I'm learning about signals and async-signal-unsafe functions. In particular, I learnt that printf is async-signal-unsafe and can cause a deadlock when called from the main program thread and from a signal handler. To check this, I wrote the following program (it is a little ugly):

 * sig-deadlock.c

#include <stdio.h>
#include <stdlib.h>
#include <signal.h>
#include <unistd.h>

sigint_handler(int signum)
        int i;
        for (i = 0; i < 30; i++) {
                printf("%d\n", i);

        int i;
        printf("PID: %d\n", getpid());
        signal(SIGINT, sigint_handler);
        for (i = 0; i < 1e9; i++) {

        return EXIT_SUCCESS;

I expect the program to run the inner loop (and hence call printf) several times and each time I send a SIGINT (using kill -INT $PID) to execute the signal handler, which counts to 30.

On running this, however, I observed that the signal handler runs once and the next signal terminates the process. What causes this behavior and how can I fix this?

OS: Linux 4.9.0.

  • I don't know whether or not your test concept would cause a deadlock, when using GNU libc. "Since locking the same stream twice in the same thread is allowed the locking objects must be equivalent to recursive mutexes. These mutexes keep track of the owner and the number of times the lock is acquired." Instead it might cause a crash, corrupted output, or completely arbitrary "undefined behaviour" in your program and the actions it performs. gnu.org/software/libc/manual/html_node/…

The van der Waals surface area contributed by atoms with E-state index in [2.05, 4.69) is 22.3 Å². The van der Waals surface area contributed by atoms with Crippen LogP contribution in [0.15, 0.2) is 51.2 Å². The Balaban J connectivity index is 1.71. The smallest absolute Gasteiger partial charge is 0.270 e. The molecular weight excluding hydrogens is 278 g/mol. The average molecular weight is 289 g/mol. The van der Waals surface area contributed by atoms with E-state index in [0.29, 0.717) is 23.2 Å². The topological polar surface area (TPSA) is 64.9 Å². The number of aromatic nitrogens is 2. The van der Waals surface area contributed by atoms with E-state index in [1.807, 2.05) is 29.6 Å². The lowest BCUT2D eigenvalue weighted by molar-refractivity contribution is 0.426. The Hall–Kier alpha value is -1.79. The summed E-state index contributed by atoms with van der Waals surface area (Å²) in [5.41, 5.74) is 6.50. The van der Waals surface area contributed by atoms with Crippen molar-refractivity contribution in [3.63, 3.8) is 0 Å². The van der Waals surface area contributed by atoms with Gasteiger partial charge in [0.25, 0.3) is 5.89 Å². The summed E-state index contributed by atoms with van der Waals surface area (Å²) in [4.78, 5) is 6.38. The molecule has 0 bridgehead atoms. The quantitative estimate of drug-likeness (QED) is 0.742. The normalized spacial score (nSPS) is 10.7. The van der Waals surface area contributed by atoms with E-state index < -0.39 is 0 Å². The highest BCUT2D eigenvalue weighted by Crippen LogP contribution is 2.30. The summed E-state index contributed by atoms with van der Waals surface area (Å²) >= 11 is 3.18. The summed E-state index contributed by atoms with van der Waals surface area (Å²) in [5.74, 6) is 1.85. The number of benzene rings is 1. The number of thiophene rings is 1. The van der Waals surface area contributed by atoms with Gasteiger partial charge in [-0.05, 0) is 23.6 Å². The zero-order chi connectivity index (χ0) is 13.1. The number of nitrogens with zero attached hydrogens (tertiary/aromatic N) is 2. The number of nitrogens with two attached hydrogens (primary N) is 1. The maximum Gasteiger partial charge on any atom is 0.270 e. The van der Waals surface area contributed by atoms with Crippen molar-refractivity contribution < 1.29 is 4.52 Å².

– sourcejedi
    Commented Jun 16, 2019 at 8:51

2 Answers 2


signal(2) is part of the old signals API, which isn't always convenient to use, mainly because...

The only portable use of signal() is to set a signal's disposition to SIG_DFL or SIG_IGN. The semantics when using signal() to establish a signal handler vary across systems (and POSIX.1 explicitly permits this variation); do not use it for this purpose.

In the original UNIX systems, when a handler that was established using signal() was invoked by the delivery of a signal, the disposition of the signal would be reset to SIG_DFL, and the system did not block delivery of further instances of the signal. System V also provides these semantics for signal().

On BSD, when a signal handler is invoked, the signal disposition is not reset, and further instances of the signal are blocked from being delivered while the handler is executing.

The situation on Linux is as follows:

  • The kernel's signal() system call provides System V semantics.
  • By default, in glibc 2 and later, the signal() wrapper function [...] calls sigaction(2) using flags that supply BSD semantics.
  • On glibc 2 and later, if the _BSD_SOURCE feature test macro is not defined, then signal() provides System V semantics. (The default implicit definition of _BSD_SOURCE is not provided if one invokes gcc(1) in one of its standard modes (-std=xxx or -ansi) or... see signal(2).

In other words, there is a myriad of cases in which a handler set with signal will not be used more than once: after one signal, the function you defined will be discarded and the handler will be reset to the default, which, for SIGINT, is to kill the process.

While I would encourage you to read the man page I just quoted, the best way to handle this situation is probably to stop using signal and switch to sigaction. The man page will give you all the details you need, but here's a quick sample:

void sighandler(int signum);

int main(void) {
    struct sigaction sa;
    sa.sa_handler = sighandler;
    sigaddset(&(sa.sa_mask), SIGINT);
    sigaction(SIGINT, &sa, NULL);